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My professor has on our intranet uploaded some of his handwritten notes. I am a little worried about one of his statements and I'm suspecting that it contains a mistake.

"The dihedral group of degree 4 contains 4 different sylow 3-subgroups"

How is that possible?

The dihedral group of degree 4 ($D_{4}$) has order 8 and therefore every subgroup of $D_{4}$ need to have an order that divides 8 (according to lagrange) but a Sylow 3-subgroups has the order $3^{n}$ for some $1\leq n$, which makes the above statement false?

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You are correct. There is a mistake/typo somewhere in the notes. $D_4$ (the dehidral group of order $8$ = symmetries of a square) has only 1 Sylow subgroup, namely the group itself. $D_4$ is its own Sylow 2-subgroup. :) –  Bill Cook Mar 26 '12 at 13:06
    
It could be the dihedral group of order $2^n3$ for any $n\geq 2$, as in each case $4\equiv 1\text{ mod }3$ and $4\mid 2^n$. So...he could be talking about $D_{6}$...but these groups only have one copy of $C_3$...($(a^ib)^3=a^ibb^{-1}a^ia^ib=a^{3i}b\neq 1$ so our only choice for an element or order $3$ is $a^{\pm i}$, $i=2^{n-1}$). –  user1729 Mar 26 '12 at 13:26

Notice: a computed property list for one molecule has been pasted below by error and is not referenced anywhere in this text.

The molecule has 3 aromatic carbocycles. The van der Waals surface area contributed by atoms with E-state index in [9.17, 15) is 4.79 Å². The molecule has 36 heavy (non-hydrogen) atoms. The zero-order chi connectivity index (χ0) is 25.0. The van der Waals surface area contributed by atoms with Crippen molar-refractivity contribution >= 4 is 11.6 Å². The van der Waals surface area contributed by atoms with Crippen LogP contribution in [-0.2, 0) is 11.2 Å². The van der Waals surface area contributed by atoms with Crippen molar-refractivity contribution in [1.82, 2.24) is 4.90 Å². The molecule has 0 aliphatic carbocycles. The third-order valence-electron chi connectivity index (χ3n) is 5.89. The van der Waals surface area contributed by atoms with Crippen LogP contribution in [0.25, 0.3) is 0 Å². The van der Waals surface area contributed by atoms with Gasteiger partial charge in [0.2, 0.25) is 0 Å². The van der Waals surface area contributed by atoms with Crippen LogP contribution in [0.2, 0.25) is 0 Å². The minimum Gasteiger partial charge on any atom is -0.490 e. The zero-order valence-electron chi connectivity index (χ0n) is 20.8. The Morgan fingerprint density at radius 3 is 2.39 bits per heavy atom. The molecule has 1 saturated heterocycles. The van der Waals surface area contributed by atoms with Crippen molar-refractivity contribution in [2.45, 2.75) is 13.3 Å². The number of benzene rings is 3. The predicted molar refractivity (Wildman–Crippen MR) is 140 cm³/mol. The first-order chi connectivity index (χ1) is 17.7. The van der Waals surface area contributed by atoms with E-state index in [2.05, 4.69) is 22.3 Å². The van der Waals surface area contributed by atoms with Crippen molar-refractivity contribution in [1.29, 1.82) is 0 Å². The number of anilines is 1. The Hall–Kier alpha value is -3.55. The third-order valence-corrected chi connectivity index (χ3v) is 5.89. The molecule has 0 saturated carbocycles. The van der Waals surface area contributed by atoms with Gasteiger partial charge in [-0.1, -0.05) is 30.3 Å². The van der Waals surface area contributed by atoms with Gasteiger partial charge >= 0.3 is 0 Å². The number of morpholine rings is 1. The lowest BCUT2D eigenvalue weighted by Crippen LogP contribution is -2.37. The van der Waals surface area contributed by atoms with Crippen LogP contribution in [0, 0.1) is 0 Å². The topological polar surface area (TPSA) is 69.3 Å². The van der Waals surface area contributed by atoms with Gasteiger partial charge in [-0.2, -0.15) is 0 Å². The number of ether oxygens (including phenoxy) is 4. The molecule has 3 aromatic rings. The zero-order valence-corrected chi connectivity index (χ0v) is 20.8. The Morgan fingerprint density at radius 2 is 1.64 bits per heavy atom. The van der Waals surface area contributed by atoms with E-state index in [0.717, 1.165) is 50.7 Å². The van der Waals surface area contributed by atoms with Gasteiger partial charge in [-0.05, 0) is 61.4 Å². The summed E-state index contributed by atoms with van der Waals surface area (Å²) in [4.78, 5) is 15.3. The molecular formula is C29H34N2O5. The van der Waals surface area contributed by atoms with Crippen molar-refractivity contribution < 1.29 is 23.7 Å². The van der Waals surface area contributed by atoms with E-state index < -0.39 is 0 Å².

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@bemyguest: For alternating group of degree four the statement is true, however.. maybe that's what he meant. –  spin Mar 26 '12 at 14:59

1 Answer 1

up vote 1 down vote accepted

The statement is nonsense and has several mistakes in it.

Consider the dihedral group $D_{2n}$, where $3$ divides $n$. Now the group has a normal cyclic subgroup $H$ of order $n$ by definition. The subgroups of a cyclic normal subgroups are also normal, and thus the $3$-Sylow contained in $H$ is normal. But Sylow subgroups are conjugate so there can be only one $3$-Sylow. In particular there cannot be four. We can also generalize this a bit: any $p$-Sylow with $p \neq 2$ is normal in a dihedral group.

Thus the statement should talk about $2$-Sylows. But we cannot have four $2$-sylows, because $4 \not\equiv 1 \mod 2$. Also the dihedral group of degree $4$ also contains only one Sylow subgroup, which is the group itself.

My guess is that he meant the alternating group of degree four, which does have four $3$-Sylow subgroups.

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